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Nested Software

I’ve only read Steven Levy’s “Hackers, Heroes...” book from your list. I love that book. The other ones sound interesting too!

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Chad Smith

I really enjoyed Ghost in the Wires. While his personality can really hit someone the wrong way, I found it really interesting. And what he says is true, he was pretty much the most famous computer hacker.

I was born in 1990 so when all of this was going on I was too young to remember or know anything about. Though I have asked my parents, who can't tell you one other computer hacker), and they remember the stuff on Kevin Mitnick. They remember hearing his name in the news constantly when his started and even remember reading the false accusations (though they didnt know it at the time) against him in the different articles Kevin mentions in his book.

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Fabian Holzer • Edited

A few month ago, I've read "Troublemakers: Silicon Valley's Coming of Age" by Leslie Berlin, which I found very enjoyable.

It covers the time from the late 1960es to the mid-80es by following seven exemplary, maybe a bit lesser known, biographies. These stories also lay out quite demonstrative how the eco-system of onw industry was able to beget a new industry (i.e. semiconductors->personal computing->software) and also sheds some light on the bio-tech industry, which also has strong roots in the bay area.

For me, it was quite an eye-opener to follow Mike Markkula's story. In a nutshell: he got so wealthy from his stock options from Fairchild and Intel that he retired in his early thirties, he got bored from retirement, started consulting, initially for one day a week, a little start-up called Apple, where he subsequently became the first major investor and its third employee - he is much lesser known than the two Steves (I've never heard of the name before the book, but then again, I'm ostentatively not an Apple fanboy), but chances are Apple wouldn't have survived its early days without him.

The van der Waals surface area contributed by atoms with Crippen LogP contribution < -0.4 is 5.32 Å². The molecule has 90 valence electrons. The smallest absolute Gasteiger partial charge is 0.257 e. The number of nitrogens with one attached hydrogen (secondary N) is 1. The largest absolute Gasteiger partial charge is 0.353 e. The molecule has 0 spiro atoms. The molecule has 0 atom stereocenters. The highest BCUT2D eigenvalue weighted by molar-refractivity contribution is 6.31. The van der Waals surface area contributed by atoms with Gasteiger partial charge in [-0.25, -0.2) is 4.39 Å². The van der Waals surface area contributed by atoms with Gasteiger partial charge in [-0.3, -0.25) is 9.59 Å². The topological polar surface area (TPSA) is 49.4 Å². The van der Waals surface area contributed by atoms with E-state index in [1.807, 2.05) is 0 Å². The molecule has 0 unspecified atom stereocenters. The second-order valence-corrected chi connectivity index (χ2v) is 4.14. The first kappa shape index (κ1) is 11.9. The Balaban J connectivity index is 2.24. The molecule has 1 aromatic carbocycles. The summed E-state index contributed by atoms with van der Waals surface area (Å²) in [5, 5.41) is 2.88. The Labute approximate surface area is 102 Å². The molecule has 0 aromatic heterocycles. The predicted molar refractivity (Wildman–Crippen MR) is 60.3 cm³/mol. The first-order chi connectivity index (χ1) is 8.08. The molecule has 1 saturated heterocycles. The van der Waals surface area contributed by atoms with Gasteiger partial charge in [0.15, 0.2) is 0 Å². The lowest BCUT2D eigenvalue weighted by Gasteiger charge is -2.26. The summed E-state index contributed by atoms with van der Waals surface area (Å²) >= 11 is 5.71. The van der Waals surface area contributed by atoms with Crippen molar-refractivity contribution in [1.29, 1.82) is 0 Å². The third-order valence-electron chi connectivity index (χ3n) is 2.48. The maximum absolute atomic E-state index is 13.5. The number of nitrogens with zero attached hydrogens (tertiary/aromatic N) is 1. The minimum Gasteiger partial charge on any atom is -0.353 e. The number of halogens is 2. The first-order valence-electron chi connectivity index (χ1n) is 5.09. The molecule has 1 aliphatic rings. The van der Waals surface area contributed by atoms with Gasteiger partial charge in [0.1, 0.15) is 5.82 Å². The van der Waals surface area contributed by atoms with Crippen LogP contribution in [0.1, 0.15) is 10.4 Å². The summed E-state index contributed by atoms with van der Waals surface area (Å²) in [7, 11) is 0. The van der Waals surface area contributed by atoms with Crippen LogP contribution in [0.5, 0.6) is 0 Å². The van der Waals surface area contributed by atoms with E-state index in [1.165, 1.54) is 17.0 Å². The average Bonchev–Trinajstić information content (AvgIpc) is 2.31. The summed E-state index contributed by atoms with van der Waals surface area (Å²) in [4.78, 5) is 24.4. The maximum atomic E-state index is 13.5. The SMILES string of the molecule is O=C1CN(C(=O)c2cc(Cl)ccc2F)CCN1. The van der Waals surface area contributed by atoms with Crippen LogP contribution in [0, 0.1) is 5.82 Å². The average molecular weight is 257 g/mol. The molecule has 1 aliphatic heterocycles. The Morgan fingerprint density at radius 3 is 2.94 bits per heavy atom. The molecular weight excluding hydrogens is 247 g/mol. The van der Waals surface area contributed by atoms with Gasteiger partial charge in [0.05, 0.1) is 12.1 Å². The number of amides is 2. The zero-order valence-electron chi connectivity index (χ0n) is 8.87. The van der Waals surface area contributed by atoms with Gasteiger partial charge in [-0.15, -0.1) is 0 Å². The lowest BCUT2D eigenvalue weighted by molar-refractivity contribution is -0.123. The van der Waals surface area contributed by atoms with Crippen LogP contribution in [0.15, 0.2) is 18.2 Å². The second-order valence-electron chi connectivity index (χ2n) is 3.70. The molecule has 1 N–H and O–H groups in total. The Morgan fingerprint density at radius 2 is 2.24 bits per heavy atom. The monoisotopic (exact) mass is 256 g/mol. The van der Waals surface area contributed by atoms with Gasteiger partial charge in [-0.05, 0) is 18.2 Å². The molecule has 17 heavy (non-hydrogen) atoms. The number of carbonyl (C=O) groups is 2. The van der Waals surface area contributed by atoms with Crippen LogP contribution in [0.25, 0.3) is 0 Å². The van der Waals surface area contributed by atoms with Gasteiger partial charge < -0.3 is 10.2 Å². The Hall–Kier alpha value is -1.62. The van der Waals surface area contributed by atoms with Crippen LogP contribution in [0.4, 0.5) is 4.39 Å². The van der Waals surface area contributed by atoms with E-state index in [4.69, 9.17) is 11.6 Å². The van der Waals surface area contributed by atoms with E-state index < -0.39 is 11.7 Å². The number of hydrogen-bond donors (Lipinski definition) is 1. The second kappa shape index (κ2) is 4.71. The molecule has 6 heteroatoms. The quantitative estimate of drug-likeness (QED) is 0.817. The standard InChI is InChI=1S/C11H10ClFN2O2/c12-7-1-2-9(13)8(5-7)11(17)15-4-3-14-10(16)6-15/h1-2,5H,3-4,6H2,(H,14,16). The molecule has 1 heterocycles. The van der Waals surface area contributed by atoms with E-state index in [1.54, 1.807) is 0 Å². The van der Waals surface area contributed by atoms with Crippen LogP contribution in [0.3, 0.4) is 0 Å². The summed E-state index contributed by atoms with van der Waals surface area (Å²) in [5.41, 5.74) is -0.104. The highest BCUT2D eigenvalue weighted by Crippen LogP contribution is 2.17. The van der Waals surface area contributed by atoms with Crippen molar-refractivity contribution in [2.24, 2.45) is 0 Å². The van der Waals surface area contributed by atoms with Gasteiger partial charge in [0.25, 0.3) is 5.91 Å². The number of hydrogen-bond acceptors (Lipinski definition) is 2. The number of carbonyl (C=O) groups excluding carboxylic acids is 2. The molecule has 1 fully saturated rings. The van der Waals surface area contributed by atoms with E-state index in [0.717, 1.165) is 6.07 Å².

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Michael MacTaggert

''Dreaming in Code'' is a great walkthrough of a whole project from inspiration to initial delivery and has some nice sidetracks into the dot-com boom to boot.

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Lee Wynne

Masters of Doom was awesome

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Tomas Gallucci

I'd like to recommend How The Web Was Born by James Gillies and Robert Cailliau.

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testingnews1 profile image
TestingNews

Dont wanna be a jerk, but here is what I read recently ;)

Stop Coding

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Erhan Kılıç

That's great list! Thank you very much.

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Joe Hobot

I like the one you suggested recently , called Deep Work ( started reading yesterday, good so far)